By Randall Gabrielan
The proposed budget of the library is filled with excessive charges by the township that are the root of the library’s current fiscal problems, the consequence of efforts by the township committee to take library funds for their use. I focus on one issue where I have expertise, casualty insurance. The township is charging the library a greatly excessive share of its overall largely self-insured costs using a percentage that is much in excess of the library’s share of the risk. Take workers compensation, an insurance that is easily rated for its standard costs which are essentially relative to the type of employment covered. Office and library workers are rated lower because they generally incur fewer and less severe claims. Police and public works employees take higher rates to recognize their typical and greater incidence of claims. Calculating a standard cost to start the process would produce a much lower figure for the library. Later modifications from overall experience is a legitimate practice.
Liability insurance, probably not by coincidence, was charged the same percentage for a coverage where the library would likely have an even lower share of the total risk. Libraries, which have few accidents and claims, take low rates while a municipalitiy’s liability charges are greater for streets and police operations. Take automobiles for example and compare the library’s two vans with the great number of vehicles elsewhere in the township. The charge to the library is a typical example of the township seeking to take money for itself that belongs to library operations.
Branch closings would produce smaller savings than the township would imagine because higher paid branch employees would after returning to the main library could result in the termination of the lowest ranking employees in their class. However, much of what the township claims about library funding, when not false, is specious. Take the equalized valuations that are the start of library funding. While it is true that when values decline, statutory library funding declines. However, the township can adjust its tax rate, but the library can do nothing about valuations. Thus, the township is taking from the library funds governed by law to subsidize its own budget. The township committee lies by claiming the board previously “overspent,” this their excuse for not having started earlier its raid on library funds. The statutory, property values based appropriation is a minimum for libraries while municipalities that choose to provide adequate support have in the past appropriated more, a practice admittedly in decline in today’s fiscal environment. In addition, had the library retained its surplus, built largely from non-public funds, it would have been able to weather the present fiscal crises. In short, whereas the former board built a great library, with fine support from former township committees, support that was readily and publicly acknowledged, the present township committee seeks to dismantle that library system.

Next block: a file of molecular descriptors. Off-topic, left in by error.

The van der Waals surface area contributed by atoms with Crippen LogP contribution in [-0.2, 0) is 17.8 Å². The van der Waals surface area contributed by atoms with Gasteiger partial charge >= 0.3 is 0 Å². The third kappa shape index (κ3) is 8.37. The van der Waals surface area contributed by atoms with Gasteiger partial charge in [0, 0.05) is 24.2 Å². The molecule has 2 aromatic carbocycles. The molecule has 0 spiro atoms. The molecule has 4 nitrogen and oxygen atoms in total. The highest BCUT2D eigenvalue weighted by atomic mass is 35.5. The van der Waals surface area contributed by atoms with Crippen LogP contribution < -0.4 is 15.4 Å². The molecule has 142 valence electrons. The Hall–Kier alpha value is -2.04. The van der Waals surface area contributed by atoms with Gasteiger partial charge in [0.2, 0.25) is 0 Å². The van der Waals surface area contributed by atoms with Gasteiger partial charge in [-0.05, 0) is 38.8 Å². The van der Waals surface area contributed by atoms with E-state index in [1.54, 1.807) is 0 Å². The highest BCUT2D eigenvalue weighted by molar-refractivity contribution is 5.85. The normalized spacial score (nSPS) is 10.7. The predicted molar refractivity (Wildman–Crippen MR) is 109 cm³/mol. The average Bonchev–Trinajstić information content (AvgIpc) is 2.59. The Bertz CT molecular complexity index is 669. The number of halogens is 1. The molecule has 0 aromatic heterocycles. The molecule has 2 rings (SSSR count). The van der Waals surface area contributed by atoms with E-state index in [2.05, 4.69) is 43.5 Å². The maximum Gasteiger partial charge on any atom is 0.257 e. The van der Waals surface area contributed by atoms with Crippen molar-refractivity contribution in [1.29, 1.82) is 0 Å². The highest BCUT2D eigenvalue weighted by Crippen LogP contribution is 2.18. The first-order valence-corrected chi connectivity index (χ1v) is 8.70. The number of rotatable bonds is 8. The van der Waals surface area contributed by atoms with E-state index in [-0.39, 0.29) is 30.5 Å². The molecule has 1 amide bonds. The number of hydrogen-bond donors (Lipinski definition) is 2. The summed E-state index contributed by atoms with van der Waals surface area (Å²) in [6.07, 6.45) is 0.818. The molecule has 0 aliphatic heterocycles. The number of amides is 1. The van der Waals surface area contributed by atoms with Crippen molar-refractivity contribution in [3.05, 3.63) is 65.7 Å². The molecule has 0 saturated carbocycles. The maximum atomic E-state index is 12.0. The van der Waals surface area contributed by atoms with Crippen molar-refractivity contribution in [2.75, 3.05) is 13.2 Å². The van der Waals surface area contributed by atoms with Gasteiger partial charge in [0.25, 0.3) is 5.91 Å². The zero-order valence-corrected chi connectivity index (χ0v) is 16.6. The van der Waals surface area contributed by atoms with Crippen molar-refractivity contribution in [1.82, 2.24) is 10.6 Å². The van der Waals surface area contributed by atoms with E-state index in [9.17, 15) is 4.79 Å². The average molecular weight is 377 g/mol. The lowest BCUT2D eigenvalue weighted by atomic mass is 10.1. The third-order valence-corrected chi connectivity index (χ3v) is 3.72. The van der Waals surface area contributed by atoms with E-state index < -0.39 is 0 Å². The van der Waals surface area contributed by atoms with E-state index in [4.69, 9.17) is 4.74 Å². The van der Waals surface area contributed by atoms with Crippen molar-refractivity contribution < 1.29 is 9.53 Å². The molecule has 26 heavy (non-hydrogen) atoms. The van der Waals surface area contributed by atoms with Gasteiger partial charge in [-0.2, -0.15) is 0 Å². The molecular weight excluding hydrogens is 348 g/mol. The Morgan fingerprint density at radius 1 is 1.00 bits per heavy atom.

Correspondents to this site, typically anonymous cowards, will attempt to discredit my words in view of my departure from the board over a perceived trifling offense, one buried ambiguously in statute, one that requires a 17 page decision to understand fully, an offense comparable to driving a mile over the speed limit, a book sale practice with minor proceeds that was on-going for over 10 years without objection by the township’s purchasing department. Oddly, they seek to charge for purchasing activities that could be more effectively handled by the library. Well, effectiveness in township operations was never the issue.
Randell Gabrielan is the former president of the Middletown Library Board of Trustees